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Going Home

Mom carrying boy outside
When your child is ready to leave the hospital, she will return home to continue the rest of her recovery from her blood and marrow transplant (BMT).

  • For children undergoing autologous transplant, this is usually between three to six months.  
  • For children undergoing allogenic transplant, this period of time is at least six months.

Some children leave the hospital and return easily to their normal daily routines, but many others take longer to get over the effects of being in the hospital. You may notice some changes in your child's behaviour when you return home. Younger children may whine and cling to you more, wet the bed, have nightmares, or show more fear. Older children may also want more attention, become upset if you leave even for a short time, or have nightmares. Fatigue is another major issue, as it can lead to irritability and other behaviour changes.

These types of reactions are normal, even when the child has been well prepared for her BMT. If the changes in your child's behaviour are extreme or last more than three or four weeks, call your health care team.

Your child will need care and support from you and the health care team after the transplant.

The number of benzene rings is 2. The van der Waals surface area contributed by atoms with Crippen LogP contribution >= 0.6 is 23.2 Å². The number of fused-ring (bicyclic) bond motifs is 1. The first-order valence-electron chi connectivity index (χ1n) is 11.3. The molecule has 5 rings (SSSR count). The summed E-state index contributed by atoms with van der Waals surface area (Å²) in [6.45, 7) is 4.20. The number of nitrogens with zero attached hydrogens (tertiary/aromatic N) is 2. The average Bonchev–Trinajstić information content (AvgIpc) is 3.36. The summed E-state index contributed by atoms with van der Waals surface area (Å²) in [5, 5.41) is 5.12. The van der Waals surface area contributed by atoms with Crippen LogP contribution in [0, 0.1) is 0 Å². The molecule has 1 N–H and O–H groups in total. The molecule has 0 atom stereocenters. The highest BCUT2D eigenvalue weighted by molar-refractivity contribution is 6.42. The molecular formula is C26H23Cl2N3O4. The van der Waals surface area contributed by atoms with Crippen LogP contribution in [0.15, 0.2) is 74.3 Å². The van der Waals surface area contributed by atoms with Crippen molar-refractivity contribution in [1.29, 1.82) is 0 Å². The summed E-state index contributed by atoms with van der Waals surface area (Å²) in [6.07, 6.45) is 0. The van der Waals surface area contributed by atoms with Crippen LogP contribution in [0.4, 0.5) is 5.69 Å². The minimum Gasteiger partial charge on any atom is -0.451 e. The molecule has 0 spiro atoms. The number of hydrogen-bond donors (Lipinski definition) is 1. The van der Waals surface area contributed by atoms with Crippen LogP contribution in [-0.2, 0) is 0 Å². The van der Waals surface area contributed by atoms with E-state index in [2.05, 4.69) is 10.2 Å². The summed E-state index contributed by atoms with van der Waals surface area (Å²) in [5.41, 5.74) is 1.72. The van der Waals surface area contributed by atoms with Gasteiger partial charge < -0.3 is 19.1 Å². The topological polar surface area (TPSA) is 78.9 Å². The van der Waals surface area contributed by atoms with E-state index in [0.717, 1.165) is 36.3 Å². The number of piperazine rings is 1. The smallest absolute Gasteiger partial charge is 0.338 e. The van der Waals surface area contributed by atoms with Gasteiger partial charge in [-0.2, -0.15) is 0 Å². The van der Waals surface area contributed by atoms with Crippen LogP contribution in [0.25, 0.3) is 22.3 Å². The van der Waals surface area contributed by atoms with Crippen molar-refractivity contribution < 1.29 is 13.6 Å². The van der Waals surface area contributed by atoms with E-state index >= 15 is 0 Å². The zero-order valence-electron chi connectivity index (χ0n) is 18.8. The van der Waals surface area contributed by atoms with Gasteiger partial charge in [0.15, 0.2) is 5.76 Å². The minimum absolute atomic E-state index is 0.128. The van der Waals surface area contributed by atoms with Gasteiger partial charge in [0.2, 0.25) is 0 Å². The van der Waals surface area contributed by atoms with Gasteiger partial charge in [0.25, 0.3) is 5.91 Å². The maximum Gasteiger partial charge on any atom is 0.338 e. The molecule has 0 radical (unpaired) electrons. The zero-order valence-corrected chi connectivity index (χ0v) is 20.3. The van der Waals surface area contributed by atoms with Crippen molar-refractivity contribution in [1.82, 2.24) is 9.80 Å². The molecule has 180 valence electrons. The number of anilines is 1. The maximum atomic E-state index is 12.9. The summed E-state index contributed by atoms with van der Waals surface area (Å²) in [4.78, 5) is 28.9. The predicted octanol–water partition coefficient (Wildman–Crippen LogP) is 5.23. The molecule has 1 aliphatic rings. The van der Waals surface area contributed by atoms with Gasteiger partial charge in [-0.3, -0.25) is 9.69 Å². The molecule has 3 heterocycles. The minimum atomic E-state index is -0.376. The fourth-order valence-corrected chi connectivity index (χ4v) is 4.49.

Caring for your child when she gets home from hospital will take a lot of time and energy. If you have other children at home you may need extra help. Think about the following questions:

  • Who will be caring for your child when she comes home?
  • Will you or a helper be able to lift or carry your child from the bed to a chair or the toilet if needed?
  • Do you have family or friends who will be able to help you if needed? You may need help with things like grocery shopping, cleaning, and laundry.
  • Are there community supports that you can access and funding available? For example, in Ontario, there are the Community Care Access Centre (CCAC), Special Services at Home (SSAH), and the Assistant for Children with Severe Disabilities (ACSD) program. Similar types of support may be available in your area.

Because your child’s immune system is still recovering from the transplant, it is important to minimize exposing your child to any possible sources of infection. Once your child is feeling strong enough, she will be ready to return to school full-time.

You can learn more about what to consider when your child is ready to go home in this section.

Christine Armstrong RN, MScN, NP Peds

John J Doyle, MD, FRCPC, FAAP